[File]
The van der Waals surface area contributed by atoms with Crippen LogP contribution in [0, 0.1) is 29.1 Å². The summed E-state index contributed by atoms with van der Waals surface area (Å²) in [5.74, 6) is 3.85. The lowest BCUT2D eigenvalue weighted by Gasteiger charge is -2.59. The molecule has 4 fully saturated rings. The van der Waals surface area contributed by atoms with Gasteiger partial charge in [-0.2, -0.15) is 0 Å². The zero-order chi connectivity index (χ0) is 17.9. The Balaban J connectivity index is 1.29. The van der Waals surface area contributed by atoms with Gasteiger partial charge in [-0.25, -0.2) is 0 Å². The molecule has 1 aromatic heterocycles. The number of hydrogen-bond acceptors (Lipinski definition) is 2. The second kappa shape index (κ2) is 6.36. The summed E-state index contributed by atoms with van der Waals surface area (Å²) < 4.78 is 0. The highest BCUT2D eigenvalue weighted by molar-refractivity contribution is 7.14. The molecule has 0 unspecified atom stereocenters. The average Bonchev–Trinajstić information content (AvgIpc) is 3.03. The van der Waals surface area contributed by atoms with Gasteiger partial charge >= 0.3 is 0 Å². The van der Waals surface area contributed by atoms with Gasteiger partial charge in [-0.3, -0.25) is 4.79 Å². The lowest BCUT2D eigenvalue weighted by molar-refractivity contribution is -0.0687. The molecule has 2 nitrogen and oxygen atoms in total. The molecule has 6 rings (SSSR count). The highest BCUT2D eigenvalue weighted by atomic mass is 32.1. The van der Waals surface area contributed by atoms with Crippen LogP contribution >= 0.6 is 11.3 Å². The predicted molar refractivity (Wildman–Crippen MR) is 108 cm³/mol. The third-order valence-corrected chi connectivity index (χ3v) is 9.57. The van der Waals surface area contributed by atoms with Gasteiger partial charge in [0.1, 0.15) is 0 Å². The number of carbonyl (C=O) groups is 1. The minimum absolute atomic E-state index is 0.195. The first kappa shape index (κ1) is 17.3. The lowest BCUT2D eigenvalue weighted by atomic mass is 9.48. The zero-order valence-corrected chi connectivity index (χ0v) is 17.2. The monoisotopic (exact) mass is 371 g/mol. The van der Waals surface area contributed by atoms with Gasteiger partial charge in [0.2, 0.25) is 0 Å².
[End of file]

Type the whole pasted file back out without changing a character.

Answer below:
The van der Waals surface area contributed by atoms with Crippen LogP contribution in [0, 0.1) is 29.1 Å². The summed E-state index contributed by atoms with van der Waals surface area (Å²) in [5.74, 6) is 3.85. The lowest BCUT2D eigenvalue weighted by Gasteiger charge is -2.59. The molecule has 4 fully saturated rings. The van der Waals surface area contributed by atoms with Gasteiger partial charge in [-0.2, -0.15) is 0 Å². The zero-order chi connectivity index (χ0) is 17.9. The Balaban J connectivity index is 1.29. The van der Waals surface area contributed by atoms with Gasteiger partial charge in [-0.25, -0.2) is 0 Å². The molecule has 1 aromatic heterocycles. The number of hydrogen-bond acceptors (Lipinski definition) is 2. The second kappa shape index (κ2) is 6.36. The summed E-state index contributed by atoms with van der Waals surface area (Å²) < 4.78 is 0. The highest BCUT2D eigenvalue weighted by molar-refractivity contribution is 7.14. The molecule has 0 unspecified atom stereocenters. The average Bonchev–Trinajstić information content (AvgIpc) is 3.03. The van der Waals surface area contributed by atoms with Gasteiger partial charge >= 0.3 is 0 Å². The van der Waals surface area contributed by atoms with Gasteiger partial charge in [-0.3, -0.25) is 4.79 Å². The lowest BCUT2D eigenvalue weighted by molar-refractivity contribution is -0.0687. The molecule has 2 nitrogen and oxygen atoms in total. The molecule has 6 rings (SSSR count). The highest BCUT2D eigenvalue weighted by atomic mass is 32.1. The van der Waals surface area contributed by atoms with Crippen LogP contribution >= 0.6 is 11.3 Å². The predicted molar refractivity (Wildman–Crippen MR) is 108 cm³/mol. The third-order valence-corrected chi connectivity index (χ3v) is 9.57. The van der Waals surface area contributed by atoms with Gasteiger partial charge in [0.1, 0.15) is 0 Å². The number of carbonyl (C=O) groups is 1. The minimum absolute atomic E-state index is 0.195. The first kappa shape index (κ1) is 17.3. The lowest BCUT2D eigenvalue weighted by atomic mass is 9.48. The zero-order valence-corrected chi connectivity index (χ0v) is 17.2. The monoisotopic (exact) mass is 371 g/mol. The van der Waals surface area contributed by atoms with Gasteiger partial charge in [0.2, 0.25) is 0 Å².